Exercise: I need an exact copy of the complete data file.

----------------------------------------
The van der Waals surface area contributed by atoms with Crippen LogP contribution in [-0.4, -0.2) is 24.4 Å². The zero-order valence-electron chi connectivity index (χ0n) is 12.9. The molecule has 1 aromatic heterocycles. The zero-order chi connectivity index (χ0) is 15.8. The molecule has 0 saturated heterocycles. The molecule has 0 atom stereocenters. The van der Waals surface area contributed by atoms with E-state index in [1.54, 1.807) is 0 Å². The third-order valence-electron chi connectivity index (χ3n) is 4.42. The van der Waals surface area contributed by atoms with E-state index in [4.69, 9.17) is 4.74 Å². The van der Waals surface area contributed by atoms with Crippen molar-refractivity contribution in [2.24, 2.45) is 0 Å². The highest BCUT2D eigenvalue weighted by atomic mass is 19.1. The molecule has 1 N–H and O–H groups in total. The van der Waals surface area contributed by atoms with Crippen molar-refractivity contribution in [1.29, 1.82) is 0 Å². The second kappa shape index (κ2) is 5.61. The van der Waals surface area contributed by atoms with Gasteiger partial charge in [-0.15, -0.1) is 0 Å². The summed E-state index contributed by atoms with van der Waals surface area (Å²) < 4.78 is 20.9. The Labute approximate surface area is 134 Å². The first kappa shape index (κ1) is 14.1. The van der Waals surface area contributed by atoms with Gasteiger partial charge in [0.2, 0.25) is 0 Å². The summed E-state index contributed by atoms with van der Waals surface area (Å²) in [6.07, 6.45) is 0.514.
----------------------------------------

The van der Waals surface area contributed by atoms with Crippen LogP contribution in [-0.4, -0.2) is 24.4 Å². The zero-order valence-electron chi connectivity index (χ0n) is 12.9. The molecule has 1 aromatic heterocycles. The zero-order chi connectivity index (χ0) is 15.8. The molecule has 0 saturated heterocycles. The molecule has 0 atom stereocenters. The van der Waals surface area contributed by atoms with E-state index in [1.54, 1.807) is 0 Å². The third-order valence-electron chi connectivity index (χ3n) is 4.42. The van der Waals surface area contributed by atoms with E-state index in [4.69, 9.17) is 4.74 Å². The van der Waals surface area contributed by atoms with Crippen molar-refractivity contribution in [2.24, 2.45) is 0 Å². The highest BCUT2D eigenvalue weighted by atomic mass is 19.1. The molecule has 1 N–H and O–H groups in total. The van der Waals surface area contributed by atoms with Crippen molar-refractivity contribution in [1.29, 1.82) is 0 Å². The second kappa shape index (κ2) is 5.61. The van der Waals surface area contributed by atoms with Gasteiger partial charge in [-0.15, -0.1) is 0 Å². The summed E-state index contributed by atoms with van der Waals surface area (Å²) < 4.78 is 20.9. The Labute approximate surface area is 134 Å². The first kappa shape index (κ1) is 14.1. The van der Waals surface area contributed by atoms with Gasteiger partial charge in [0.2, 0.25) is 0 Å². The summed E-state index contributed by atoms with van der Waals surface area (Å²) in [6.07, 6.45) is 0.514.